2012 March 18 Sunday
Bacterial Infection Boosts Insulin-Resistant Diabetes Risk?

Helicobacter pylori (H. pylori) bacteria causes stomach ulcers and also may increase the risks of some types of cancers while possibly lowering the risks of other cancers. It isn't clear (at least to me) whether killing the H. pylori that might be in your stomach will lower or raise all cause mortality risk. However, a new study finds evidence that H. pylori could contribute to development of insulin-resistant (type 2) diabetes.

NEW YORK, March 14, 2012 A new study by researchers at NYU Langone Medical Center reveals that the presence of Helicobacter pylori (H. pylori) bacteria is associated with elevated levels of glycosylated hemoglobin (HbA1c), an important biomarker for blood glucose levels and diabetes. The association was even stronger in obese individuals with a higher Body Mass Index (BMI). The results, which suggest the bacteria may play a role in the development of diabetes in adults, are available online in The Journal of Infectious Diseases.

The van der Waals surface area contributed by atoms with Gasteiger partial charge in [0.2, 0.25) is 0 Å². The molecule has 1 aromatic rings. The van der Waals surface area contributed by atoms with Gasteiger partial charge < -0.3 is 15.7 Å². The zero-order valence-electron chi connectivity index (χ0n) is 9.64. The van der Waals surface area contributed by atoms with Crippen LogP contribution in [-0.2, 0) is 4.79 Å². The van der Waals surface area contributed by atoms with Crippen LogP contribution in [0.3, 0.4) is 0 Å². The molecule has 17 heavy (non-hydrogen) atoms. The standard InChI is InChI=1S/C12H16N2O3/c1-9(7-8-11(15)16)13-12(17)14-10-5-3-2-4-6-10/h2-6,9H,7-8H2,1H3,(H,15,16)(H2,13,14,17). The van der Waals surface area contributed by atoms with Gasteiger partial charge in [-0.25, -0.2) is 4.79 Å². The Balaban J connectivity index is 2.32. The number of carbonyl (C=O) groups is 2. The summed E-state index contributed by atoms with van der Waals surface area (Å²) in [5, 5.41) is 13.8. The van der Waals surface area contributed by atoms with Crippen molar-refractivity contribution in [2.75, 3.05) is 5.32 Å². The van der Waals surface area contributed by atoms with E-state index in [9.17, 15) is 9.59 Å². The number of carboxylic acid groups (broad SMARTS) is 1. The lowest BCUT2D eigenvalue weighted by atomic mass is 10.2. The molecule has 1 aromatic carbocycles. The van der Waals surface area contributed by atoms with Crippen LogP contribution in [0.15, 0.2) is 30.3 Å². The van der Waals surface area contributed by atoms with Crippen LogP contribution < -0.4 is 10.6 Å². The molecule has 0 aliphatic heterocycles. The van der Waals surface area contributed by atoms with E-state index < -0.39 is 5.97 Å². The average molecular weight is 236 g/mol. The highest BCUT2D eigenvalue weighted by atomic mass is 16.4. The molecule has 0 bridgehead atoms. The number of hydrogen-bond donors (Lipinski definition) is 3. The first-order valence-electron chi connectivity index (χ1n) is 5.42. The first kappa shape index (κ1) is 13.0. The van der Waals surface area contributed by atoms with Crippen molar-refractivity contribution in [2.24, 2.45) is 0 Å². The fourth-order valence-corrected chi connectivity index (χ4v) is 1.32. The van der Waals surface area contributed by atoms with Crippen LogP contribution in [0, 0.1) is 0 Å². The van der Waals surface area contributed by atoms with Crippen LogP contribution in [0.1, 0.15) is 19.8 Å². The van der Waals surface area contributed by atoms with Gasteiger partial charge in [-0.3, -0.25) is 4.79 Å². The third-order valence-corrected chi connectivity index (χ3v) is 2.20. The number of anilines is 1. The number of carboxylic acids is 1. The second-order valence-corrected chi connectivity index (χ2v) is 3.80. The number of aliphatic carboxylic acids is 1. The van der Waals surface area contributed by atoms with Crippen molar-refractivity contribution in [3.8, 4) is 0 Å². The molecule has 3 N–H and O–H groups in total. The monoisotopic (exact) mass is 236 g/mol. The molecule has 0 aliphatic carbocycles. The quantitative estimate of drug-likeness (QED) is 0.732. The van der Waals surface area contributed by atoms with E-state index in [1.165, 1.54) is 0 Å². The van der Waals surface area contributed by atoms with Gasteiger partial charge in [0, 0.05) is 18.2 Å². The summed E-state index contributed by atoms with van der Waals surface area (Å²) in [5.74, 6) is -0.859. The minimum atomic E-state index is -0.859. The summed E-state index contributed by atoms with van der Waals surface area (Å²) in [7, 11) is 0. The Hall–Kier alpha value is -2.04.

There have been several studies evaluating the effect of the presence of H. pylori on diabetes outcomes, but this is the first to examine the effect on HbA1c, an important, objective biomarker for long-term blood sugar levels, explained Yu Chen, PhD, MPH, associate professor of epidemiology at NYU School of Medicine, part of NYU Langone Medical Center.

"The prevalence of obesity and diabetes is growing at a rapid rate, so the more we know about what factors impact these conditions, the better chance we have for doing something about it," Dr. Chen said. Looking at the effects of H. pylori on HbA1c, and whether the association differs according to BMI status, provided what could be a key piece of information for future treatment of diabetes, she explained.

Too high blood sugar accelerates aging. So it is worth the effort to avoid the risk of insulin-insensitive diabetes.

Getting tested for H. pylori might be worth the trouble, especially if you had the test done as part of a larger set of tests to check for other risk factors such as bad blood lipid profile and high blood sugar.

By Randall Parker    2012 March 18 10:16 PM   Entry Permalink | Comments (5)
Site Traffic Info